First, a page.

Consciousness of Death By D.I. Jolly

I sequel story to The Camp by D.I. Jolly

Violence has a way of staining a soul. It doesn’t matter how you interacted with it, once it’s there, it’s there. And those who know can see it.

After leaving The Camp Michal managed to find his way back to his country, his family and his home. He didn’t hide what had happened, but never spoke about it in detail, and his family were more than thrilled to see him trying to live a normal life. But violence was never far away. After returning to school it was only two weeks before his parents were called to the headmaster’s office. The three main bullies of the school had been antagonising him since his return, trying to prove themselves against him. Rumours of where he’d been and what he’d done, had spread like wildfire. On that particular day, they surrounded him and started throwing more than words. After the third time, one of them had punched him, witnesses said there was a shift in the way Michal stood and he said simply.

“I will not let you do that again.”

The bullies laugh, moved forward and before anyone could comprehend what had happened Michal had all but killed all three boys. This was backed up by over a dozen videos of the incident. Which also showed him performing aftercare to one of the boys which eventually saved his life. Michal did not apologise, and was told to take more time to adjust before returning to school. Struggling to know what to do, his parents took him to visit his grandfather in a care home. From the moment they walked into the visitor’s lounge he noticed two women sitting in the corner watching him. Their conversation had abruptly stopped and they stared. Off in another corner a man also turned to focus on him. His grandfather, the man he was named after however, was overjoyed and wrapped his arms around him, kissed his cheeks and cried. They sat together for over an hour while his grandfather spoke at length about everything that he’d missed and how much he was missed. Until Michal excused himself, rose and went to the older man sitting alone. He sat down in front of him and for a minute they simply watched each other.

“You bring death with you, boy. I could see it the moment you arrived. You are too young to be a veteran though.”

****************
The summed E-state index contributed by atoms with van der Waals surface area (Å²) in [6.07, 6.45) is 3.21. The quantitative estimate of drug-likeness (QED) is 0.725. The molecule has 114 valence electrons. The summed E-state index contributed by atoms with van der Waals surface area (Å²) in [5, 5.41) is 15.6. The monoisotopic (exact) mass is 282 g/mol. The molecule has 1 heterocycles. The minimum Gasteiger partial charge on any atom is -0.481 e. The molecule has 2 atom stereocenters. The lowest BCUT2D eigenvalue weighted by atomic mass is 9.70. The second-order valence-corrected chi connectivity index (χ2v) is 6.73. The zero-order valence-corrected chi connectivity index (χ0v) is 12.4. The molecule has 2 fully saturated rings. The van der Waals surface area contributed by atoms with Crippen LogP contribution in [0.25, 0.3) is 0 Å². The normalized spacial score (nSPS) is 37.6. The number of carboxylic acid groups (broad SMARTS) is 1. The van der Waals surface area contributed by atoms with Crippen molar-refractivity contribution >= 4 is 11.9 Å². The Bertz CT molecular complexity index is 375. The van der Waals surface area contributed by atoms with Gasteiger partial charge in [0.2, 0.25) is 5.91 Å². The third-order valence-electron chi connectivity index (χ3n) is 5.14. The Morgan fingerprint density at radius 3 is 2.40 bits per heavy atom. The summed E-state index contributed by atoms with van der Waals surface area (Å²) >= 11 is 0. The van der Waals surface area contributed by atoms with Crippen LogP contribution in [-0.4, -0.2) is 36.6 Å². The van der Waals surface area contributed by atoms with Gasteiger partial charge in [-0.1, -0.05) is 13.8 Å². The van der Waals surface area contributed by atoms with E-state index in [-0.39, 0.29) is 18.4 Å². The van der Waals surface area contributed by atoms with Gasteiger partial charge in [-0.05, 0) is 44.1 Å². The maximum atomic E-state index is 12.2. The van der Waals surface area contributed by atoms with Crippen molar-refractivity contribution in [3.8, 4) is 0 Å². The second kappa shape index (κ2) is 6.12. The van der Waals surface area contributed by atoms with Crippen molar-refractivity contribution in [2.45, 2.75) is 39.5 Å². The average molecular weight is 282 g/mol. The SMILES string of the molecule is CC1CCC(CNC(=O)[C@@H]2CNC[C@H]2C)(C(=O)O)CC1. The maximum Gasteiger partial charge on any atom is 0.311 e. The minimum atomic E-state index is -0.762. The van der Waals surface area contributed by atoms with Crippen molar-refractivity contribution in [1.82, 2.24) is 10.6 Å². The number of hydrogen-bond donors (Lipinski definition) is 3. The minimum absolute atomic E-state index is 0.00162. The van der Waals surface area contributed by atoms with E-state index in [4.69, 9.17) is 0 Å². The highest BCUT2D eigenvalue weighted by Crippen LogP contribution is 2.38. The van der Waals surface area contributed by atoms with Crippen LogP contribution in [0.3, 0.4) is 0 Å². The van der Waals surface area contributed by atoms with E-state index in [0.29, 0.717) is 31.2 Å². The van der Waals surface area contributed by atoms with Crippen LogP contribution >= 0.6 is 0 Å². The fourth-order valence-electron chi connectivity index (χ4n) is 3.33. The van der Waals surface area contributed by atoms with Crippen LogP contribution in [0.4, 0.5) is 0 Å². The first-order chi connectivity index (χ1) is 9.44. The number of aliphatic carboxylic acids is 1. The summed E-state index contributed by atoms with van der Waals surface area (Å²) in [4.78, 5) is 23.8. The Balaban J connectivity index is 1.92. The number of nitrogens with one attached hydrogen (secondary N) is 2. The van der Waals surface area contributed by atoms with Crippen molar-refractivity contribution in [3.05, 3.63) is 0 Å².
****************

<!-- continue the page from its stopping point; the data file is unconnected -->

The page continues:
“Is that what you are? Is that what they are?”

He gestured with his head towards the women.

“Yes. In the war. I was a forward scout turned snipper, I was… Successful. They, on the other hand, were nurses.”

Michal turned and looked at them for a moment.

“I wonder who has the most blood on their hands.”

After another long quiet minute, the man let his face turn grave.

“I believe, you do.”

“Four… hundred, and twenty-seven.”

“Did you know any of their names?”

“Sixteen.”

“You still know their names.”

Michal recognised that he wasn’t being asked a question so gestured towards the man in reply.

“Only 91 and 7 names. William, Robert, Morgan, Frank, George, Stacy and Rebecca.”

“In that order?”

“In that order.”

“Why do you say I bring death with me?”

“Because I can see him. Standing over your shoulder, like he used to stand over mine. Guiding your hands like he used to guide my bullets. Probably thinks it’s easier to stay near you, rather than go looking for souls himself. They can see him too, spent so long trying to ward him off I can’t imagine they appreciate you just bringing him in here like that.”

Michal lowered his head slightly and looked over his shoulder. Not sure if he was looking at the women or the lingering shadow they all saw.

“Does it get easier?”

“The burden? The knowledge of what you’ve done and what you know you can do?”

“No, the pretending.”

“With practise, but you’ll never fool yourself.”

Michal rose silently and went back to his family. Brushed off the whole thing as someone he’d once met and wanted to talk to, then spent the rest of the day pretending to smile. That night the old man died and in the morning, Michal returned to school.

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